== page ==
• Candles, in fragrances labeled as natural
  • Cleaning products, for industrial and home use
  • Food, including food service and restaurants
  • Pet and livestock food

Concerns

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Transparency for Consumers

Without a global consensus on labeling ingredients produced with Genetically Modified Organisms (GMOs) or synbio, consumers have no way to know if their shampoo or dishwashing liquid was produced with these techniques. The products of synthetic biology are not subject to additional health and environmental assessment or adequate oversight, and ingredients derived from a process using synthetic biology that are used in consumer products or food will likely not be labeled.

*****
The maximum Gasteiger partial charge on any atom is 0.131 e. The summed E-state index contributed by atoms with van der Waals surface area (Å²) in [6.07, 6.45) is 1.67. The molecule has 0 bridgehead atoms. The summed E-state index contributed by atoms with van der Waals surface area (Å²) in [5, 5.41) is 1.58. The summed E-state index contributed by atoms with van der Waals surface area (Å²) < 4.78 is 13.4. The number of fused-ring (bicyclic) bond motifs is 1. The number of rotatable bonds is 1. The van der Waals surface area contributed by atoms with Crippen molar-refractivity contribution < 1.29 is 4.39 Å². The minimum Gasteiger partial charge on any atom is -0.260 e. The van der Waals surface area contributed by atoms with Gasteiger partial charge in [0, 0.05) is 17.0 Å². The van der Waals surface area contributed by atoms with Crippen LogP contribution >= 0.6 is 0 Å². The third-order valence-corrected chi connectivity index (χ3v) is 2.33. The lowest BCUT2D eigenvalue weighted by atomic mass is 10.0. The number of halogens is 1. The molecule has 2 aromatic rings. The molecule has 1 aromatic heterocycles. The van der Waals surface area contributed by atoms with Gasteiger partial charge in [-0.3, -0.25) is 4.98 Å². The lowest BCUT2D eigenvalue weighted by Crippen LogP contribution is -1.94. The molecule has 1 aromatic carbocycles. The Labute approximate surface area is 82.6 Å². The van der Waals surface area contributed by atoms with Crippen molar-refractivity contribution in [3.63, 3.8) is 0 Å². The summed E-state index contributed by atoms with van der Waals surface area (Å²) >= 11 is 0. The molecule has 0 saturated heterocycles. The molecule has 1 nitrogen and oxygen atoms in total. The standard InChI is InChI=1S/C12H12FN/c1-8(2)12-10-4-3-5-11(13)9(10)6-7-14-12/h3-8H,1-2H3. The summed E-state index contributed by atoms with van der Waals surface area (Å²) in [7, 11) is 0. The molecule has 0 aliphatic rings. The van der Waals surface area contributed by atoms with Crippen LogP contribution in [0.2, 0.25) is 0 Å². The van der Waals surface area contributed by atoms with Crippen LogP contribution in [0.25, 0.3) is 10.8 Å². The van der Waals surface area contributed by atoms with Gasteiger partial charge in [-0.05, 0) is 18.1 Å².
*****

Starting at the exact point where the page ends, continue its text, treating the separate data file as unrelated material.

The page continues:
According to a poll released in December 2014, “a large majority of Americans support labeling of genetically modified foods, whether they care about eating them or not.” With synbio being an advanced form of GMOs, it is clear that there is an unmet demand for better labeling in the food, bodycare and cleaning industries.

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Safety

According to Friends of the Earth, there is a risk should environmental escape and contamination occur. No containment strategies are foolproof, and we do not know how these organisms will interact with the environment. While some types of pollution can be cleaned up, synbio organisms are living and self-replicate. Since synbio yeasts and algae are designed to self-replicate, once released in the environment they cannot be easily recalled or cleaned up.